Arts leadership in northwestern Michigan is changing, and fast
No matter where you go in northern Michigan, it can be pretty easy to find the arts venue.
On Front Street in Traverse City, there's the City Opera House.
Just a few steps down to the State Theater to see new films like “Everything, Everywhere All at Once," or classics like "The Lord of the Rings."
There’s a symphony, community theaters, historical homes, and lots more.
“It's just a really vibrant area. And some would say we bat so far out of our weight class I probably mangled, but it’s true,” said Mary Gillett, director of the Northwest Michigan Arts and Culture Council.
Mixed metaphors aside, Gillett says there are at least 200 arts organizations across the 10 counties that the council serves.
“That goes across the board: it includes so many thousands of individual artists, culture bearers, those that create the work that infuses all of us with creative talents and so many wonderful organizations. That said, we’re really coming through a tough time," Gillett said.
In the last half year, at least 20 leaders in arts organizations in Grand Traverse, Benzie, Leelanau, Emmet and Antrim counties have left or plan to leave.
Some went downstate for new opportunities at larger institutions. Some left the industry completely. And others, like Diana Baribeau, are retiring.
Baribeau is executive director of the City Opera House in Traverse City. She was general manager at the Wharton Center for Performing Arts at Michigan State University for more than two decades, before she was asked to manage the opera house in 2009.
The 680-seat venue hosts the National Writers series, proms, weddings, funerals and fly fishing movies.
“You name we do it," Baribeau said. "So out of the 260 to 280 days a year, we’re busy.”
But she says it’s time to move on. She’s ready to travel and spend time with her family.
“My family has given up a lot over the years because in this business, there’s no weekend. That’s usually when most of the shows happen," Baribeau said.
"So you’re always working," she said. "I’m thankful for my kids and my husband who put up with it all these years because I’ve missed out on things. They’ve missed out on things. ... It’s time for me.”
So far, those long hours don’t seem to bother Katie Jones, the first ever director of the Garden Theater in Frankfort.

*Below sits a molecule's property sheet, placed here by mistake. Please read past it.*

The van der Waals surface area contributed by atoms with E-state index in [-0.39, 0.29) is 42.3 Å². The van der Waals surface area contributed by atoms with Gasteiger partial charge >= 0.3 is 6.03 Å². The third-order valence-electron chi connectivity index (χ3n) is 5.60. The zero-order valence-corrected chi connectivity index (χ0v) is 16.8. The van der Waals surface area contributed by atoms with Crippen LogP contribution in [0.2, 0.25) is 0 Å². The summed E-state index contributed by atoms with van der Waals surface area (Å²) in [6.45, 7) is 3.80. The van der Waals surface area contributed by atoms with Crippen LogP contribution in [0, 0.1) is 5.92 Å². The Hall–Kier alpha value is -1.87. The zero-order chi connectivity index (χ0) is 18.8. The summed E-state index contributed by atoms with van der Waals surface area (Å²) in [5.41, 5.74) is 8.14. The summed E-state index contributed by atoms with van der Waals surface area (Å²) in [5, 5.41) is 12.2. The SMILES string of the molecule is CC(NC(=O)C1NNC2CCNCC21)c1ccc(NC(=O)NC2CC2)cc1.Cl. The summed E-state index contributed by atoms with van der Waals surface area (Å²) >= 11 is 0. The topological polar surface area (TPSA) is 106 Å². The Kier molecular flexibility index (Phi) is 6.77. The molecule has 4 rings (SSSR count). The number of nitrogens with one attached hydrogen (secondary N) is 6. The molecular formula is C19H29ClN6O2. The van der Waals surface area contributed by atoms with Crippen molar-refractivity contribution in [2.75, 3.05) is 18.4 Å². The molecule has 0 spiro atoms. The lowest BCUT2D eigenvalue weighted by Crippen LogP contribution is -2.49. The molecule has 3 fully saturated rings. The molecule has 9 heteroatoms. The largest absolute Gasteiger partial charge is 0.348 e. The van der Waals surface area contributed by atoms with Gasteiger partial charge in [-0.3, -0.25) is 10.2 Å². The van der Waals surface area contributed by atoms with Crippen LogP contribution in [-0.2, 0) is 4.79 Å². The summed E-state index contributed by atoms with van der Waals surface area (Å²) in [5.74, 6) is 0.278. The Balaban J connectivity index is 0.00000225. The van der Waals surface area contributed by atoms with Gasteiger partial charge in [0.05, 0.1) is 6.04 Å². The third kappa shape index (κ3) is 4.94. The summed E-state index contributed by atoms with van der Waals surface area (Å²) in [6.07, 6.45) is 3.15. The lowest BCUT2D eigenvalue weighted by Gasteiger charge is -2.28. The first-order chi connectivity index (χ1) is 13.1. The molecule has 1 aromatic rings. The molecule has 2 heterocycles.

“I’m new to this position and I’m invigorated and we’ve got all these new things happening here," Jones said. "I think that if you’re in the arts it’s because you’re passionate about it. And you make it work with what you can."
The theater is just a stone’s throw from Lake Michigan and Betsie Lake. It offers films and live performances.
“So a big part of what we want to have happen here is to have theater, to have dance, to have music in every way, to have lectures – just to be a real center for the community and place where we can house that much more art and entertainment,” she said.
They’re working on that with a $1.1 million project to not only expand the theater’s stage, but to restore the building, fix the roof and make facilities more accessible.
It’s a lot of work to be a leader in this industry. It demands a lot of hours, varying responsibilities and requires a lot of passion, said Diana Baribeau at the City Opera House
“The job is not for everybody. But it’s also very rewarding to do. I really enjoy standing at the top of the stairs or bottom of the stairs as people are coming in to see something and listening to the chatter," Baribeau said.
"Especially post show. Standing downstairs thanking people for coming, see the smiles on their faces. They had a good time. They enjoyed. That's why you do what you do."
Baribeau said it’s important to take vacations when times are slow, or to disappear on a gorgeous sunny day.
“You cannot do this and not recoup,” she said.
Gillett, with the arts council, worries at times about the future for the arts, and said losing them can set a dangerous precedent.
“Arts and culture are important. It’s important for us to remember our stories it’s important for us for my child to have access to the arts in schools. It’s important for downtown. It’s important for my community to have these here cause when they’re gone it’s hard to bring them back," Gillett said.
And while she’s worried about the high turnover, she remains optimistic about the future of arts leadership in northwestern Michigan.
“You’ve got new generations coming in that are leading. I don’t know that the end of the story has been written. It hasn’t been written and I think that it’s important.”
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